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Old 06-02-2007, 09:09 PM   #1
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How Easy Is It To Drive One Of These?

We've been thinking about this Airstream thing for a long time and now have an opportunity to buy one at a very good price. It's a 22 foot CCD. I've never driven with one of these before. Will those of you who have experience please mollify my concerns? Is it really all that difficult? How about the backing up bit? Thank you journeymen!

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Old 06-02-2007, 09:19 PM   #2
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Hi and welcome to the group.

Since you have not listed your tow vehicle I'll assume it's a 1/2 or better with a tow package.

It's a breeze to tow. It will behave nicely. You really for saftys sake should have a wieght distribution hitch.

Backing up. Really easy to master if you have some patience and practice.

Put your hands at the bottom of the steering wheel and turn it whichever way you want the trailers back bumper to go. You want the back bumper to go towards the passenger side. Push your hands towards the passenger seat. Viola.

None of this is hard once you practice a bit.

I'd rather be boon docking in the desert.

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Old 06-02-2007, 10:32 PM   #3
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Goin campin is right.....make sure you have the tow vehicle (TV) that will safely tow your trailer. then take it slow and easy. As Goin campin said. Put your hand on the bottom of the wheel and move it in the direction you want the rear of the trailer to go. It may help to have your spouse/significant other (or maybe not as the case may be) help guide you into the parking spot. We are still married, so it can work!! Good luck and welcome to the Forum.
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Old 06-02-2007, 10:36 PM   #4
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How Easy Is It To Drive One Of These?

Greetings vandh016!

Welcome to the Forums!

Originally Posted by vandh016
We've been thinking about this Airstream thing for a long time and now have an opportunity to buy one at a very good price. It's a 22 foot CCD. I've never driven with one of these before. Will those of you who have experience please mollify my concerns? Is it really all that difficult? How about the backing up bit? Thank you journeymen!
With a properly rated tow vehicle, quality trailer towing rear view mirrors, and a quality hitch, towing an Airstream is far less stressful than any other travel trailer that I have towed. If you area Free-Wheeler (single Airstreamer) as I am, there are a number of hints and techniques that can be employed to make the towing experience a breeze. I tow either my 6.0 Metre Minuet (19' 6") or my Overlander International (26' 8") on most of my excursions -- around 60% of the 182,000 miles on my Suburban have been accumulated with one of my coaches in tow. In some ways, the longer Overlander is easier to tow as it is of the older "see-thru" design meaning that you can open the drapes on the front and rear windows and see through the coach utilizing your tow vehicle's rear view mirror. The Minuet (as well as most later model Airstreams) would have the same ability if it weren't for the necessity of the front rock guard to protect the expensive to replace deep-wrap front side windows.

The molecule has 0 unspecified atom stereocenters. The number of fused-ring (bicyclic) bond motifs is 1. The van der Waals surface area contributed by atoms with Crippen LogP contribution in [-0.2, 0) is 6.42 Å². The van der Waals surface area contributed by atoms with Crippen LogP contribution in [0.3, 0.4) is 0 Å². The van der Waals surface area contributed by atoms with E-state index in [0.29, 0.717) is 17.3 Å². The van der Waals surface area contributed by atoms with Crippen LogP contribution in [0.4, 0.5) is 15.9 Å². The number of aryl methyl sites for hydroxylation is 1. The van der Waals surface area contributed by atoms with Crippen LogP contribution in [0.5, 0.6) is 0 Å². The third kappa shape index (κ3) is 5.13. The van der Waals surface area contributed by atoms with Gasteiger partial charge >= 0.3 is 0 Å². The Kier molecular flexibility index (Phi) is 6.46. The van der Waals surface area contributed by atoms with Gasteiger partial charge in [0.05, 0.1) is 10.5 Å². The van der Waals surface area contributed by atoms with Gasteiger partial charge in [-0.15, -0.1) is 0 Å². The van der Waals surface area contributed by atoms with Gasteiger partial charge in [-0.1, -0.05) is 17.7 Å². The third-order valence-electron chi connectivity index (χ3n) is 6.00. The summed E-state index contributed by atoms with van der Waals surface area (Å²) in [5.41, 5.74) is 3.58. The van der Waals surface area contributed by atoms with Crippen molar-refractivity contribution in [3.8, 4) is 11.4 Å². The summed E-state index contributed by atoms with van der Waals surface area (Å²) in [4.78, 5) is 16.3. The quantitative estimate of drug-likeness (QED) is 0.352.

I have been towing for more than twenty years, the last twelve with my Airstream Overlander (and the most recent three years with the Minuet as an addition to the family). Unlike my earlier box style travel trailer, the Airstream products have never given my anything approaching the frights that I had with the box-type Nomad that I started out towing as a Free Wheeler.

Considering an Airstream as your first step into RVing, eliminates one of the expensive lessons that several of us have learned -- Airstream quality may cost more initially, but how many other manufacturers coaches do you see on the road (in any significant number) that are thirty or more years old?

Good luck with your deliberations!

Kevin D. Allen
WBCCI (Lifetime Member)/VAC/Free Wheelers #6359
AIR #827
1964 Overlander International/1999 GMC K2500 Suburban (7400 VORTEC/4.11 Differentials)
1978 Argosy Minuet 6.0 Metre/1975 Cadillac Eldorado Convertible (8.2 Liter V8/2.70 Final Drive)
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Old 06-02-2007, 11:55 PM   #5
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Welcome to the Forums. We're glad to have you with us.

As the others have said. When your tow vehicle/travel trailer combination is set up properly, towing is not rocket science. Take it slow and ickly get the hyou will quang of it.
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Old 06-03-2007, 01:10 AM   #6
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No sweat. It doesn't take very long to learn how to tow an Airstream safely and comfortably. After you have your tow vehicle set up and take delivery, find a big empty parking lot, maybe at a mall or something, and practice putting it in a specific space. Try backing it in from the left and from the right. You'll soon think it's no big deal.